First Report of Aster Yellow Phytoplasmas (‘Candidatus Phytoplasma asteris’) in Canadian Grapevines.
Olivier, C.Y., Lowery, D.T., Stobbs, L.W., Vincent, C., Galka, B., Saguez, J., Bittner, L.A., Johnson, R., Rott, M., Masters, C., and Green, M. (2009). "First Report of Aster Yellow Phytoplasmas (‘Candidatus Phytoplasma asteris’) in Canadian Grapevines.", Plant Disease, 93(6), pp. 669. doi : 10.1094/PDIS-93-6-0669A Access to full text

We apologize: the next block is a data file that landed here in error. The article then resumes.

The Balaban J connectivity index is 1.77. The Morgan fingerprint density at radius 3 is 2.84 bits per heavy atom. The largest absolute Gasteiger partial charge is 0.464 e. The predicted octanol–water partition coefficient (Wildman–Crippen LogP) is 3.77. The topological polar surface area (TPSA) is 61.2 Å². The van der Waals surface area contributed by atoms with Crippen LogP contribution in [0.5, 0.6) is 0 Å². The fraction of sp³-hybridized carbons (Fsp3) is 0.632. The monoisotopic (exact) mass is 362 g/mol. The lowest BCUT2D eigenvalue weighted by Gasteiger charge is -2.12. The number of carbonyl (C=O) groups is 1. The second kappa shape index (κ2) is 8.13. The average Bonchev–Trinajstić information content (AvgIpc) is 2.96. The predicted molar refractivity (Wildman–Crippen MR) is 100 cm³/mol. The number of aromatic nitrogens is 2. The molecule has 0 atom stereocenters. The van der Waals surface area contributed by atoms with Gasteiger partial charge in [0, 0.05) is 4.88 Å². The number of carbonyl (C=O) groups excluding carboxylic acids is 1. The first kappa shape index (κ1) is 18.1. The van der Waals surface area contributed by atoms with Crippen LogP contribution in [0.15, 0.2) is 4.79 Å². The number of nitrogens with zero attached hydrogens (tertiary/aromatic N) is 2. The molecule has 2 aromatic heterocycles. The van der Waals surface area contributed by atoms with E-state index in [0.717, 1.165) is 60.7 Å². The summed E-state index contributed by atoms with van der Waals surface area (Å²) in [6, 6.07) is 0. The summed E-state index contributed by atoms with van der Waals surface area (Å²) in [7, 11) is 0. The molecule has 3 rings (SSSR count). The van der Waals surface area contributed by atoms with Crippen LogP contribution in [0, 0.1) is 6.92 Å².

In North America, elm yellows, aster yellows (AY), and X-disease phytoplasmas have been detected in American grapevines (1), and recently, Bois noir was detected in Canadian vineyards from British Columbia (BC) and Ontario (ON) (2). Typical symptoms of grapevine yellows (GY) include leaf rolling and chlorosis, uneven or total lack of lignification of canes, flower abortion or berry withering, and stunting. In 2006 and 2007, independent surveys were conducted by the Canadian Food Inspection Agency (CFIA) and Agriculture and Agri-Food Canada (AAFC) to detect phytoplasmas in Canadian vineyards containing different cultivars in BC, ON, Québec (QC), Nova Scotia, New Brunswick, and Prince Edward Island. The CFIA collected and tested 651 fresh leaf samples from recently imported grapevines and older grapevines in the same or neighboring blocks displaying symptoms typical of those associated with disease caused by phytoplasmas. Many vineyards were surveyed only once. AAFC collected and tested 3,485 samples from symptomatic and asymptomatic grapevines from established vineyards in ON, BC, and QC. The same vineyards were sampled in ON and BC both years; QC vineyards were only sampled in 2007. AAFC-collected leaf samples were freeze dried and stored at -20°C before processing. CFIA samples were tested by a modified real-time PCR assay and TaqMan probe targeting the 16S ribosomal RNA gene that detects a wide range of known phytoplasmas (2). Positive samples were confirmed by conventional PCR using the phytoplasma-specific primers P1/P7 (3) and the resulting ~1,800-bp fragment was cloned and sequenced as previously described (2). DNA extracted by AAFC was amplified by nested PCR technology with universal phytoplasma specific primer pairs P1/P6 and R16R2/R16F2 (3) and the resulting 1,200-bp fragment was cloned and sequenced. Two plants, one located in ON in 2006 and the other in BC in 2007, were found to be infected with an AY-like phytoplasma by the CFIA. The phytoplasmas detected in both infected plants had a 99.9% nt sequence identity with AY phytoplasma sequences from GenBank (Accession Nos. AF222063 and AY665676, respectively), with the BC isolate also showing 100% identity to a strain of AY, ash witches'-broom phytoplasma (GenBank Accession No. AY566302). AAFC detected phytoplasma DNA in both years in a total of 17 symptomatic plants and 21 asymptomatic plants from different vine varieties in ON, BC, and QC. Positive samples were found to have a 99.0% nt sequence identity to AY subgroup 16SrI-A (GenBank Accession No. AY180956). Sequences were exchanged for confirmation of phytoplasma identity and were deposited in Genbank under Accession Nos. FJ659844 and FJ824597. Phytoplasma strains were identified for all plants in which phytoplasmas were detected. Results show that AY is present in vineyards in the provinces of ON, BC, and QC. To our knowledge, this is the first report of AY being detected in grapevines in Canada.
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